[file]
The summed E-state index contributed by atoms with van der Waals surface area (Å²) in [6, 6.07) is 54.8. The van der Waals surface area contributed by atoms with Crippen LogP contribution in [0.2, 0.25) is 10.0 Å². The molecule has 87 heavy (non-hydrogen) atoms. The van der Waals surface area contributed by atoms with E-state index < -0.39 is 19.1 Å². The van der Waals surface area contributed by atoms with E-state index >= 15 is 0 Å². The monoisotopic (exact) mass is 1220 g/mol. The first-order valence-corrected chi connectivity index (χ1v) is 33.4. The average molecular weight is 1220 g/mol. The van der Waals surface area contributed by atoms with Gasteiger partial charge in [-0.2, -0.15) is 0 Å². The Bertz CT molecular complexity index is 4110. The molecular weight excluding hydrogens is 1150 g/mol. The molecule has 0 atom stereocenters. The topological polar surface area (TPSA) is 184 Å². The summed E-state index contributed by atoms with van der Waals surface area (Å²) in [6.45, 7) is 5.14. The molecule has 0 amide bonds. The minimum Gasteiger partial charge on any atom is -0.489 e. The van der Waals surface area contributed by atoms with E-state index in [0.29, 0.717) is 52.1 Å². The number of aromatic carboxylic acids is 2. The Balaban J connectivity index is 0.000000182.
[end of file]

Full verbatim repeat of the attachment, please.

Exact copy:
The summed E-state index contributed by atoms with van der Waals surface area (Å²) in [6, 6.07) is 54.8. The van der Waals surface area contributed by atoms with Crippen LogP contribution in [0.2, 0.25) is 10.0 Å². The molecule has 87 heavy (non-hydrogen) atoms. The van der Waals surface area contributed by atoms with E-state index < -0.39 is 19.1 Å². The van der Waals surface area contributed by atoms with E-state index >= 15 is 0 Å². The monoisotopic (exact) mass is 1220 g/mol. The first-order valence-corrected chi connectivity index (χ1v) is 33.4. The average molecular weight is 1220 g/mol. The van der Waals surface area contributed by atoms with Gasteiger partial charge in [-0.2, -0.15) is 0 Å². The Bertz CT molecular complexity index is 4110. The molecular weight excluding hydrogens is 1150 g/mol. The molecule has 0 atom stereocenters. The topological polar surface area (TPSA) is 184 Å². The summed E-state index contributed by atoms with van der Waals surface area (Å²) in [6.45, 7) is 5.14. The molecule has 0 amide bonds. The minimum Gasteiger partial charge on any atom is -0.489 e. The van der Waals surface area contributed by atoms with E-state index in [0.29, 0.717) is 52.1 Å². The number of aromatic carboxylic acids is 2. The Balaban J connectivity index is 0.000000182.